Student monologues show endless possibilities

What do you get when you give a group of creative and talented actors the chance to perform essentially anything they want with no real limits?

MoCo winners Hayley Meibach, John Eldis and Brittany Rivera accept their awards after deliberation. (Photo courtesy of Matt Lupino)

That was the question answered by All College Theatre and Alpha Psi Omega’s Monologue and Scene Competition (referred to as “MoCo” by the competitors) this past Sunday, April 28.

In the event, several students performed whatever their hearts desired — be it serious and heartfelt readings or the raving lunacies of sorority girls gone wrong (yes, the letter you are thinking about).

“MoCo is a great way for students who haven’t had the time to do real acting during the year, they can come in and just do something quick,” graduate student John Eldis said. Eldis placed second in the event for his self-written piece, “Regret.” That was certainly the case for the event’s overall winner.

“This year I hadn’t really performed in anything,” junior civil engineering major Hayley Meibach said. Meibrach won for her reading of always_through’s “Symmetry.”

“This was a chance for me to relax and do something creative and have fun. I’m really happy that we have something like this, where we can just come in for one day and do something,” she said.

While both Eldis and Meibach were recognized for their serious and emotional portrayals, respectively, the comedic element of performance wasn’t left empty-handed in the judging.

“The piece really spoke to me, I just really loved the voice it was in,” senior English and secondary education double major Brittany Rivera said. Rivera placed third for her reading of a monologue from Wade Bradford’s “Curse of the Pharoah’s Kiss.”

For the competitors, the event was a change from their usual performances.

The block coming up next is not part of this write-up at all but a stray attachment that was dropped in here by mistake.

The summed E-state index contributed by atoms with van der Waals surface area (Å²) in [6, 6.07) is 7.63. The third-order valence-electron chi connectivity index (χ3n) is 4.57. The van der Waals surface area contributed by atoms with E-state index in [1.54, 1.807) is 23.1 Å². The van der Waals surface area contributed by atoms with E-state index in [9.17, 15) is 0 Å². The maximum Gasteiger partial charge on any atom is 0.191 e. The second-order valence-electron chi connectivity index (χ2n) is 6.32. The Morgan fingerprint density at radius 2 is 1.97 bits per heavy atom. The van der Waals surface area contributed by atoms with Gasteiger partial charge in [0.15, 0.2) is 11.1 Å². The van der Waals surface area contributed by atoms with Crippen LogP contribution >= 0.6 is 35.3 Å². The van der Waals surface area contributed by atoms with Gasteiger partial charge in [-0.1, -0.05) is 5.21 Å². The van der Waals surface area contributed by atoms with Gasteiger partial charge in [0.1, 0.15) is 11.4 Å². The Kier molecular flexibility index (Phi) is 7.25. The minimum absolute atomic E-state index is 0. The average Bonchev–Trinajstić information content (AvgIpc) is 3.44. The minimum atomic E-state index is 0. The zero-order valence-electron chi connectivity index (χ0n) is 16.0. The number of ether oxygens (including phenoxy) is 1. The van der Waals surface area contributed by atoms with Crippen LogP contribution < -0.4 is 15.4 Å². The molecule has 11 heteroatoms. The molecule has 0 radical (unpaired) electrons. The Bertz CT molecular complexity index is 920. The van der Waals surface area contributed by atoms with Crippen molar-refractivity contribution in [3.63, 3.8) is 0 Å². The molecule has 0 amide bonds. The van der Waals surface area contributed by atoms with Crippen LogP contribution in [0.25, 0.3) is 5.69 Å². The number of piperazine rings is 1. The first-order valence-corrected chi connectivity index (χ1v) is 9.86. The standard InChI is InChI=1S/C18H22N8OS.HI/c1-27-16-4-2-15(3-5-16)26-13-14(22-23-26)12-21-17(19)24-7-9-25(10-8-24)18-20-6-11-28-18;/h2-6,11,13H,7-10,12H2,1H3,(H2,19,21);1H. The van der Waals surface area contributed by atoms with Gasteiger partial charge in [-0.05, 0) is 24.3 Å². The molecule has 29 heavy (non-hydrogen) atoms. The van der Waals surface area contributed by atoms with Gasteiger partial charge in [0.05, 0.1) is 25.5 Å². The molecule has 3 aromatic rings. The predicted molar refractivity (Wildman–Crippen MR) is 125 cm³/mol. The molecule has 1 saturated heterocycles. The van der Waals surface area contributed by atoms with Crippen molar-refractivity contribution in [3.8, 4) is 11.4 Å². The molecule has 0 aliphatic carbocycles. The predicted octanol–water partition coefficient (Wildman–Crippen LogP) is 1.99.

“I’ve done comedic stuff in the past, but this was something really meaningful and poignant to me,” Eldis said. He also performed the reading of the sorority girl’s letter in the competition. “I don’t always get to show the more serious side of my acting, so that was a nice change.”

“In musical theater it’s usually just punchline, punchline, punchline leading up to a song,” Rivera said. “I really just wanted to be myself and express myself through words as opposed to music.”

Aside from the planned activities, the event showed how quickly and cleverly students at the College can perform their crafts. During the judges’ long deliberations before declaring the winners, audience members were entertained by an impromptu performance by the College’s improvisation comedy troupe, The Mixed Signals, along with several short displays of scenes from the theater group’s performances from earlier in the year, all of which were unplanned.

The event, organizers were quick to say, was not limited to those involved in the theater already.

“We want people to be recognized for their appreciation and even unknown talent for theater,” president of Alpha Psi Omega and junior biology major Matt Luppino said. “We want to do things on maybe a smaller level for people who can’t commit to a whole play.”

Students who want to show off their creative stuff may turn out to be glad they did.

“It would be fun to get more people involved, people who aren’t even associated with ACT,” Eldis agreed. “I’m sure there are people out there who would enjoy doing this.”